6. Note to self – $135 million (recorded amount)
Sharif El-Gamal’s Soho Properties finally cleared its distressed note at the Times Square Margaritaville hotel development, with a $270 million construction loan backed by senior lenders Related Fund Management and investment firm Angelo Gordon. Soho had previously defaulted on a $63 million acquisition loan from Colony Capital, and the distressed note was scooped up by investor Eli Cohen in 2017, giving him the option to foreclose on the site at 560 Seventh Avenue. The 234-key, 30-story project is slated to open in late 2020.

7. A fifth of a tower – $124 million
Fortress Investment Group provided a roughly $124 million mortgage to Harry Macklowe for his $44 million purchase of 5 East 51st Street, one of five parcels the developer is assembling for a potential supertall mid-block office building, known as “Tower Fifth.” The site is currently home to a six-story rental building, previously owned by Noam Management. In order to build the billion-dollar, 1 million-square-foot tower, Macklowe will need to transfer hundreds of thousands of square feet in air rights from St. Patrick’s Cathedral, which will likely cost tens of millions of dollars and require a public review process.

8. West Lend – $105 million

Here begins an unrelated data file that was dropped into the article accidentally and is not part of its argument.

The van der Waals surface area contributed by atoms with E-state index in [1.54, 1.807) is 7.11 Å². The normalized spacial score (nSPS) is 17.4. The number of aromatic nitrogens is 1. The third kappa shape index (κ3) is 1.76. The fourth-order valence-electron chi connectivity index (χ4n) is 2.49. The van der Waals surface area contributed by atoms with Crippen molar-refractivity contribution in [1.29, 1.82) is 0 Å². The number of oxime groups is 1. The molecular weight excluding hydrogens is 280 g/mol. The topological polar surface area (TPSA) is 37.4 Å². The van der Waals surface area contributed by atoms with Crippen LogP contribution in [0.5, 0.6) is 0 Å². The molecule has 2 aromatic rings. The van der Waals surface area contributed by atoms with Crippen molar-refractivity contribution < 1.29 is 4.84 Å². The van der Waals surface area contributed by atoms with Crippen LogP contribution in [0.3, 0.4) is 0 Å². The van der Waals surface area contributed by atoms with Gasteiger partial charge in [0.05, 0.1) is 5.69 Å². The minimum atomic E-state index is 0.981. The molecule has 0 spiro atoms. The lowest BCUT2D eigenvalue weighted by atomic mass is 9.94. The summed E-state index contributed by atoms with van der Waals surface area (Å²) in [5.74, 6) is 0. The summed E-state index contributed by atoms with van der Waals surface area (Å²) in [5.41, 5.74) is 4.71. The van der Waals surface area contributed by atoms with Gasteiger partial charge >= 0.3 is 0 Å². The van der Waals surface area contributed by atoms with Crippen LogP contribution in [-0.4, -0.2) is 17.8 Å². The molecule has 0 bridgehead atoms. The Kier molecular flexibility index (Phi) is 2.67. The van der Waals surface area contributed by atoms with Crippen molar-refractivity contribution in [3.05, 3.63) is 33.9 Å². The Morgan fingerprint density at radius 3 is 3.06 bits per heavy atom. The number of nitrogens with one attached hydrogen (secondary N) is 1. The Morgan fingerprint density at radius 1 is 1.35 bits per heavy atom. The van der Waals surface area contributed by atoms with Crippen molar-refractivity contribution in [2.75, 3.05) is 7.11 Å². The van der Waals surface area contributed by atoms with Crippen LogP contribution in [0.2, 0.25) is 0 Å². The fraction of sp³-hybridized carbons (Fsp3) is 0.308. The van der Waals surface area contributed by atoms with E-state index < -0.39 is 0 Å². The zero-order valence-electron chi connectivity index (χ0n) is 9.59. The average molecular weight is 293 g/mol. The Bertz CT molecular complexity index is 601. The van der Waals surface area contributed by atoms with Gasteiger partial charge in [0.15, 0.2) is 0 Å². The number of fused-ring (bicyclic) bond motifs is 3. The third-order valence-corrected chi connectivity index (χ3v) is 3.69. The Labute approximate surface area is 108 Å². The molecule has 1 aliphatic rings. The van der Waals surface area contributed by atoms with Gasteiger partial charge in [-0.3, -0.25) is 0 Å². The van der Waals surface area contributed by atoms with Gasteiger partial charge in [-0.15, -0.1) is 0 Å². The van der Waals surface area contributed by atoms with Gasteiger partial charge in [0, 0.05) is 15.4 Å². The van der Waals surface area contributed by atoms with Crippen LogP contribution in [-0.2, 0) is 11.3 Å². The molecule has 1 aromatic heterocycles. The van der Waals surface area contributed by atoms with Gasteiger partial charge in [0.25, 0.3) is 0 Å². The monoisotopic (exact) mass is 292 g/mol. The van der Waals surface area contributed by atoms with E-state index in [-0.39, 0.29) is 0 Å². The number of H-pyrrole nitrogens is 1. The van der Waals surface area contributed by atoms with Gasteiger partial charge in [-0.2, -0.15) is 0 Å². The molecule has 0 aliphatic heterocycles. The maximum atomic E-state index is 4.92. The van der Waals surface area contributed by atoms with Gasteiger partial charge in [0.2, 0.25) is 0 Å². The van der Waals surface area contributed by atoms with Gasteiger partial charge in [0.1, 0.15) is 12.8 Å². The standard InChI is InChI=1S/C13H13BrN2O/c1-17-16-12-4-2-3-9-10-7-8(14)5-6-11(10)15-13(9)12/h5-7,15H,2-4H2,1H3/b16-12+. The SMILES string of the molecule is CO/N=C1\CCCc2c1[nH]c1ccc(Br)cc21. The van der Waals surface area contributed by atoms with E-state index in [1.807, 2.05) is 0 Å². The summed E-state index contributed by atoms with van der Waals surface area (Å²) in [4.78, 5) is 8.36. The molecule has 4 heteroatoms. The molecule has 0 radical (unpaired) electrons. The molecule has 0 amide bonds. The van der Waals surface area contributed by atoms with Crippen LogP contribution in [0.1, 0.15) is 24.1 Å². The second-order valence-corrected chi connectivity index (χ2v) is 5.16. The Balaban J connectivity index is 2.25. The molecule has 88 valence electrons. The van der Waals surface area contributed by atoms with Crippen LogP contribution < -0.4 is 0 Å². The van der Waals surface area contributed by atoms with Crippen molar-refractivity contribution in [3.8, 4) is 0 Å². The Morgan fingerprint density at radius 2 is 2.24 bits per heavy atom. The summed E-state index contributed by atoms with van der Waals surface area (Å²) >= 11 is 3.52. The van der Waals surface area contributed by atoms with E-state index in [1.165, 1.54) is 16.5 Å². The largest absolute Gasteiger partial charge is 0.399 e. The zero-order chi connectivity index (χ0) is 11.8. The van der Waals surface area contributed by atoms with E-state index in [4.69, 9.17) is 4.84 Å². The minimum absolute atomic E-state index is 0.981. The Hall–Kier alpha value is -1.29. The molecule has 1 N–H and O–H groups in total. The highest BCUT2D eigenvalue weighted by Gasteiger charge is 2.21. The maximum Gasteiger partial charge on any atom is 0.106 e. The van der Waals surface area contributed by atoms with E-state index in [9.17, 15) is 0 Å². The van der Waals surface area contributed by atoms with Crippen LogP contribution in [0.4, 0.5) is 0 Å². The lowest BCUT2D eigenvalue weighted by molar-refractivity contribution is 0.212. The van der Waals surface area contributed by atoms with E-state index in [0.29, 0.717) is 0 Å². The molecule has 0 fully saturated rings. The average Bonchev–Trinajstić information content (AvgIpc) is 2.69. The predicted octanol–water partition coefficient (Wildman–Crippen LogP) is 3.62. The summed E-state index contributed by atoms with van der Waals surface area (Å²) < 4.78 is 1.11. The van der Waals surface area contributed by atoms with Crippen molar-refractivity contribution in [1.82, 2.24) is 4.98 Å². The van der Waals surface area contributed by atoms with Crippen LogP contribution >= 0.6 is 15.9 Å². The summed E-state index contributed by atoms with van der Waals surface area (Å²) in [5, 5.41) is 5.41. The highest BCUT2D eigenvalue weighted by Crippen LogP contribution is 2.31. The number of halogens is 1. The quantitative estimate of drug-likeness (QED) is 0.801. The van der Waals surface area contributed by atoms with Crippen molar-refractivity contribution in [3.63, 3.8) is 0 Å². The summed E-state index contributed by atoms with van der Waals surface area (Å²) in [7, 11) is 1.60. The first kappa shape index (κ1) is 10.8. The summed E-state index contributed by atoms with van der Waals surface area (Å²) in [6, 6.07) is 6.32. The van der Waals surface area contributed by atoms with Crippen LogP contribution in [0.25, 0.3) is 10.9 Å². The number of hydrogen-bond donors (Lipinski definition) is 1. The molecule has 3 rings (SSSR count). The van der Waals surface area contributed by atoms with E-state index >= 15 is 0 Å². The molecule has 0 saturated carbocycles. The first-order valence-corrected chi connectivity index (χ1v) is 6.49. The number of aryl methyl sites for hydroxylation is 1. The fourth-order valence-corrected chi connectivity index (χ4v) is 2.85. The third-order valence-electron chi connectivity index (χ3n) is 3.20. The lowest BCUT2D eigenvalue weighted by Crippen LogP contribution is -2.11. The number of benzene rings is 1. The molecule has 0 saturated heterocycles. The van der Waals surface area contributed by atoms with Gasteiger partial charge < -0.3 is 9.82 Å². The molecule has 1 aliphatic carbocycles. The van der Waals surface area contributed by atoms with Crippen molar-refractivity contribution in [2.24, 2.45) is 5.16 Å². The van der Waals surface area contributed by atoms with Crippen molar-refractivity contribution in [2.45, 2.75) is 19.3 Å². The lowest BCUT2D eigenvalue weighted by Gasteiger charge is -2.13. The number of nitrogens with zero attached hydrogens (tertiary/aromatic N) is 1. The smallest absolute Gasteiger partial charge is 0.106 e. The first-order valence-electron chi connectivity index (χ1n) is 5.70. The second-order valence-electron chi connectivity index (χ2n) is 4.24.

Simon Baron Development Group inked a $105 million refinancing with M&T Bank for its rental project at 393 West End Avenue, replacing $70 million in debt provided by Signature Bank. The company bought out partner Quadrum Global’s stake in the 16-story, 114-unit project for $131 million last year, with a loan from Ascend Real Estate Partners. Simon Baron also bought out Quadrum’s stake in a Long Island City resi tower, ALTA LIC, for $313.2 million last year.

9. (tie) Compound of interest – $91 million
Goldman Sachs issued a $91 million loan to the Wilf family for a mysterious Midtown compound that includes 9 West 54th Street and 10 West 55th Street, which the family acquired for a total of $75 million last month, and 12-18 West 55th Street, which they paid $83 million for in 2017. It remains unclear what the Wilfs, who founded Skyline Developers in 1999, plan to do with the site.

9. (tie) Citizens funds the Press – $91 million
San Francisco-based investment firm DivcoWest secured $91 million from Citizens Bank to refinance its office building at 311 West 43rd Street in Hell’s Kitchen, replacing previous debt from SunTrust Bank. The firm acquired the building from Billy Macklowe and a partner for $130 million in December. The property, known as the Press building due to its history as the former Scribner printing plant, is home to 64,000 square feet of WeWork space.

11. Bowery banking – $68 million (recorded amount)
Bank Hapoalim provided a $80 million refinancing package for the new Ace Hotel spin-off at 225 Bowery, developed by David Paz’s Omnia Group and the Northwind Group. The 14-story, 200-key hotel will be the first to carry Ace Hotel’s “Sister City” sub-brand, and amenities include a ground floor café and rooftop bar. The five-year balance-sheet loan replaces previous debt from Bank OZK.

Update: This story has been updated to include the $595 million loan Moinian Group secured for 3 Columbus Circle.